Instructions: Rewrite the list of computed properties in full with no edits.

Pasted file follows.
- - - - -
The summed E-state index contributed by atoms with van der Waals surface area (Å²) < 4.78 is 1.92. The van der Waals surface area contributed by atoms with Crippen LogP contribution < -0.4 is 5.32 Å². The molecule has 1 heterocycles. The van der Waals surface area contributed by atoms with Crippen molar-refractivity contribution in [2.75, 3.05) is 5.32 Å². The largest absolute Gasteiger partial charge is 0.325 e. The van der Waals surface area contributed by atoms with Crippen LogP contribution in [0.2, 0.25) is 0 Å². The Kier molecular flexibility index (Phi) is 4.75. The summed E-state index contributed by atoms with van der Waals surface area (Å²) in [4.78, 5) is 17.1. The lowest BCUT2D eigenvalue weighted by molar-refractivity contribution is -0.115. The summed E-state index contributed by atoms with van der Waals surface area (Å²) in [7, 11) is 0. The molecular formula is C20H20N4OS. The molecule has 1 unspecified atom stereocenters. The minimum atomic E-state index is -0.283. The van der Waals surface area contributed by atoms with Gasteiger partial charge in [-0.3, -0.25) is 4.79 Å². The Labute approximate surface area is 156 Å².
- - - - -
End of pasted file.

The summed E-state index contributed by atoms with van der Waals surface area (Å²) < 4.78 is 1.92. The van der Waals surface area contributed by atoms with Crippen LogP contribution < -0.4 is 5.32 Å². The molecule has 1 heterocycles. The van der Waals surface area contributed by atoms with Crippen molar-refractivity contribution in [2.75, 3.05) is 5.32 Å². The largest absolute Gasteiger partial charge is 0.325 e. The van der Waals surface area contributed by atoms with Crippen LogP contribution in [0.2, 0.25) is 0 Å². The Kier molecular flexibility index (Phi) is 4.75. The summed E-state index contributed by atoms with van der Waals surface area (Å²) in [4.78, 5) is 17.1. The lowest BCUT2D eigenvalue weighted by molar-refractivity contribution is -0.115. The summed E-state index contributed by atoms with van der Waals surface area (Å²) in [7, 11) is 0. The molecular formula is C20H20N4OS. The molecule has 1 unspecified atom stereocenters. The minimum atomic E-state index is -0.283. The van der Waals surface area contributed by atoms with Gasteiger partial charge in [-0.3, -0.25) is 4.79 Å². The Labute approximate surface area is 156 Å².